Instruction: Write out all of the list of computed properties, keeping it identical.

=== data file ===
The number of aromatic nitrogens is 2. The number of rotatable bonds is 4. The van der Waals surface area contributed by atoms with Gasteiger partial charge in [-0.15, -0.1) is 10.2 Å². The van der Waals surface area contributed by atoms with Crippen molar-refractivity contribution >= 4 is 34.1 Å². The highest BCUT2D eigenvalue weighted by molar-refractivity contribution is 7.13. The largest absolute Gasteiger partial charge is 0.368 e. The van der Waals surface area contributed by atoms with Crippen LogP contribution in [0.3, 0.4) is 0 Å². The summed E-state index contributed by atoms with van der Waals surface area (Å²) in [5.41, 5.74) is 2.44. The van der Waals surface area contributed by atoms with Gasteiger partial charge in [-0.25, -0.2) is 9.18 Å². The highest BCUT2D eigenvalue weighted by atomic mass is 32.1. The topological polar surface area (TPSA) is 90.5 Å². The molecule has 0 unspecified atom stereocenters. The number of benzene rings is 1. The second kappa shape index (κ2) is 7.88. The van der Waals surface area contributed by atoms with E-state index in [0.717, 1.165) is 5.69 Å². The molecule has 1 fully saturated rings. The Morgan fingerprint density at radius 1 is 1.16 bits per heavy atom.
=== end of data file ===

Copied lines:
The number of aromatic nitrogens is 2. The number of rotatable bonds is 4. The van der Waals surface area contributed by atoms with Gasteiger partial charge in [-0.15, -0.1) is 10.2 Å². The van der Waals surface area contributed by atoms with Crippen molar-refractivity contribution >= 4 is 34.1 Å². The highest BCUT2D eigenvalue weighted by molar-refractivity contribution is 7.13. The largest absolute Gasteiger partial charge is 0.368 e. The van der Waals surface area contributed by atoms with Crippen LogP contribution in [0.3, 0.4) is 0 Å². The summed E-state index contributed by atoms with van der Waals surface area (Å²) in [5.41, 5.74) is 2.44. The van der Waals surface area contributed by atoms with Gasteiger partial charge in [-0.25, -0.2) is 9.18 Å². The highest BCUT2D eigenvalue weighted by atomic mass is 32.1. The topological polar surface area (TPSA) is 90.5 Å². The molecule has 0 unspecified atom stereocenters. The number of benzene rings is 1. The second kappa shape index (κ2) is 7.88. The van der Waals surface area contributed by atoms with E-state index in [0.717, 1.165) is 5.69 Å². The molecule has 1 fully saturated rings. The Morgan fingerprint density at radius 1 is 1.16 bits per heavy atom.